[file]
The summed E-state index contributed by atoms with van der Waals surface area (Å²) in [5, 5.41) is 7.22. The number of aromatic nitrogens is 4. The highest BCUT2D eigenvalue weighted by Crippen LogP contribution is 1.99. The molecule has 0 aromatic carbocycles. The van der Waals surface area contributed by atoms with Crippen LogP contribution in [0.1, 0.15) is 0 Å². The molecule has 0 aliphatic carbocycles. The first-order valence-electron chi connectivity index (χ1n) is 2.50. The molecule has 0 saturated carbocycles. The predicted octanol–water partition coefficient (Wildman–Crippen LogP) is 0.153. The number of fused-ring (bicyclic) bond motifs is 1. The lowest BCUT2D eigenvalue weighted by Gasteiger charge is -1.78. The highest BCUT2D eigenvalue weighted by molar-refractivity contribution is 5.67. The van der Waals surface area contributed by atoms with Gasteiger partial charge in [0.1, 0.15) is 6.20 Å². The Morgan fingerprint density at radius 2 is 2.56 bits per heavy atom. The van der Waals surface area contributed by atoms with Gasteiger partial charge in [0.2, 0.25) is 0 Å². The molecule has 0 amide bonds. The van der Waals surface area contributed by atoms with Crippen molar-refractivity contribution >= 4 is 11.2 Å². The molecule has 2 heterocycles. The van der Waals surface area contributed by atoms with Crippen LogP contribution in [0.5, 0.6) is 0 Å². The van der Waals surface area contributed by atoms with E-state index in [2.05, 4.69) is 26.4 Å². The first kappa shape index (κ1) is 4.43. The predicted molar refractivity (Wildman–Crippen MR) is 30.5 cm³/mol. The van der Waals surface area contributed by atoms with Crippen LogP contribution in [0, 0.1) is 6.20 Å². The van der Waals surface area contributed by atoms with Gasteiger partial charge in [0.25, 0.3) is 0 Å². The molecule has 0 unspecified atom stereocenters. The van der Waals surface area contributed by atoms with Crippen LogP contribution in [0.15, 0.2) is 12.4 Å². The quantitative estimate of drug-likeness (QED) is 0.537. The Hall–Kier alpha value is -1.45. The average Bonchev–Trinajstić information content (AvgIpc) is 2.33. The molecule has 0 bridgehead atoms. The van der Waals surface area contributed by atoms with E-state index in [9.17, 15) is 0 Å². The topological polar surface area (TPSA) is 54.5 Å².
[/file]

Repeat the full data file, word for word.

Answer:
The summed E-state index contributed by atoms with van der Waals surface area (Å²) in [5, 5.41) is 7.22. The number of aromatic nitrogens is 4. The highest BCUT2D eigenvalue weighted by Crippen LogP contribution is 1.99. The molecule has 0 aromatic carbocycles. The van der Waals surface area contributed by atoms with Crippen LogP contribution in [0.1, 0.15) is 0 Å². The molecule has 0 aliphatic carbocycles. The first-order valence-electron chi connectivity index (χ1n) is 2.50. The molecule has 0 saturated carbocycles. The predicted octanol–water partition coefficient (Wildman–Crippen LogP) is 0.153. The number of fused-ring (bicyclic) bond motifs is 1. The lowest BCUT2D eigenvalue weighted by Gasteiger charge is -1.78. The highest BCUT2D eigenvalue weighted by molar-refractivity contribution is 5.67. The van der Waals surface area contributed by atoms with Gasteiger partial charge in [0.1, 0.15) is 6.20 Å². The Morgan fingerprint density at radius 2 is 2.56 bits per heavy atom. The van der Waals surface area contributed by atoms with Gasteiger partial charge in [0.2, 0.25) is 0 Å². The molecule has 0 amide bonds. The van der Waals surface area contributed by atoms with Crippen molar-refractivity contribution >= 4 is 11.2 Å². The molecule has 2 heterocycles. The van der Waals surface area contributed by atoms with Crippen LogP contribution in [0.5, 0.6) is 0 Å². The van der Waals surface area contributed by atoms with E-state index in [2.05, 4.69) is 26.4 Å². The first kappa shape index (κ1) is 4.43. The predicted molar refractivity (Wildman–Crippen MR) is 30.5 cm³/mol. The van der Waals surface area contributed by atoms with Crippen LogP contribution in [0, 0.1) is 6.20 Å². The van der Waals surface area contributed by atoms with Gasteiger partial charge in [0.25, 0.3) is 0 Å². The molecule has 0 unspecified atom stereocenters. The van der Waals surface area contributed by atoms with Crippen LogP contribution in [0.15, 0.2) is 12.4 Å². The quantitative estimate of drug-likeness (QED) is 0.537. The Hall–Kier alpha value is -1.45. The average Bonchev–Trinajstić information content (AvgIpc) is 2.33. The molecule has 0 bridgehead atoms. The van der Waals surface area contributed by atoms with E-state index in [9.17, 15) is 0 Å². The topological polar surface area (TPSA) is 54.5 Å².